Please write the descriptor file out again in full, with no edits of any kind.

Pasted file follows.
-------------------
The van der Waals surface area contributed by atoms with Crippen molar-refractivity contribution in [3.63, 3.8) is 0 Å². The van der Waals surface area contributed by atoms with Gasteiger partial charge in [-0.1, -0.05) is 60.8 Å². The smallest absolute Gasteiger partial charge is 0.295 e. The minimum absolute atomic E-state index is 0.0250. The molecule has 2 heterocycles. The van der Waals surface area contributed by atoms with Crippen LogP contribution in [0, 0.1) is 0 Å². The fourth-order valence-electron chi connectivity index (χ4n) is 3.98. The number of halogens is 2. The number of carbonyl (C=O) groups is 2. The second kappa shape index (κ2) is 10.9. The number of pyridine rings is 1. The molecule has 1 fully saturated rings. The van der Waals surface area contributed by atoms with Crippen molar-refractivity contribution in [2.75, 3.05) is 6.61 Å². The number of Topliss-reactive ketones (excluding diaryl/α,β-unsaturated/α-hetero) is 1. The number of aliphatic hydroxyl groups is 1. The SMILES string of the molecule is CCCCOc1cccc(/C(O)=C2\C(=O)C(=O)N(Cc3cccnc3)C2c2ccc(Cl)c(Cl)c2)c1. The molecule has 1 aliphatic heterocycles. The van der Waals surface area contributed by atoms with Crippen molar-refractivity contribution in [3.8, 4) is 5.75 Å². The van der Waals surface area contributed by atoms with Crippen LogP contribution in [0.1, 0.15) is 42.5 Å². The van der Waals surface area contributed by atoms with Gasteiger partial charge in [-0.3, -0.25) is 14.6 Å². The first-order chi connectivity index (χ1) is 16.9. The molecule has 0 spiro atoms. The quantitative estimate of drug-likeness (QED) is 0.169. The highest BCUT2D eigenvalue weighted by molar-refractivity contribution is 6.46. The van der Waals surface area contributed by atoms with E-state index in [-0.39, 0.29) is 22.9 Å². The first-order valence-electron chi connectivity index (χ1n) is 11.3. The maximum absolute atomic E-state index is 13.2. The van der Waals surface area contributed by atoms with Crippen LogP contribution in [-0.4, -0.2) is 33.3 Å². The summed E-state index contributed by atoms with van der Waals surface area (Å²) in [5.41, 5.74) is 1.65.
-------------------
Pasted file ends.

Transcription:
The van der Waals surface area contributed by atoms with Crippen molar-refractivity contribution in [3.63, 3.8) is 0 Å². The van der Waals surface area contributed by atoms with Gasteiger partial charge in [-0.1, -0.05) is 60.8 Å². The smallest absolute Gasteiger partial charge is 0.295 e. The minimum absolute atomic E-state index is 0.0250. The molecule has 2 heterocycles. The van der Waals surface area contributed by atoms with Crippen LogP contribution in [0, 0.1) is 0 Å². The fourth-order valence-electron chi connectivity index (χ4n) is 3.98. The number of halogens is 2. The number of carbonyl (C=O) groups is 2. The second kappa shape index (κ2) is 10.9. The number of pyridine rings is 1. The molecule has 1 fully saturated rings. The van der Waals surface area contributed by atoms with Crippen molar-refractivity contribution in [2.75, 3.05) is 6.61 Å². The number of Topliss-reactive ketones (excluding diaryl/α,β-unsaturated/α-hetero) is 1. The number of aliphatic hydroxyl groups is 1. The SMILES string of the molecule is CCCCOc1cccc(/C(O)=C2\C(=O)C(=O)N(Cc3cccnc3)C2c2ccc(Cl)c(Cl)c2)c1. The molecule has 1 aliphatic heterocycles. The van der Waals surface area contributed by atoms with Crippen molar-refractivity contribution in [3.8, 4) is 5.75 Å². The van der Waals surface area contributed by atoms with Crippen LogP contribution in [0.1, 0.15) is 42.5 Å². The van der Waals surface area contributed by atoms with Gasteiger partial charge in [-0.3, -0.25) is 14.6 Å². The first-order chi connectivity index (χ1) is 16.9. The molecule has 0 spiro atoms. The quantitative estimate of drug-likeness (QED) is 0.169. The highest BCUT2D eigenvalue weighted by molar-refractivity contribution is 6.46. The van der Waals surface area contributed by atoms with E-state index in [-0.39, 0.29) is 22.9 Å². The first-order valence-electron chi connectivity index (χ1n) is 11.3. The maximum absolute atomic E-state index is 13.2. The van der Waals surface area contributed by atoms with Crippen LogP contribution in [-0.4, -0.2) is 33.3 Å². The summed E-state index contributed by atoms with van der Waals surface area (Å²) in [5.41, 5.74) is 1.65.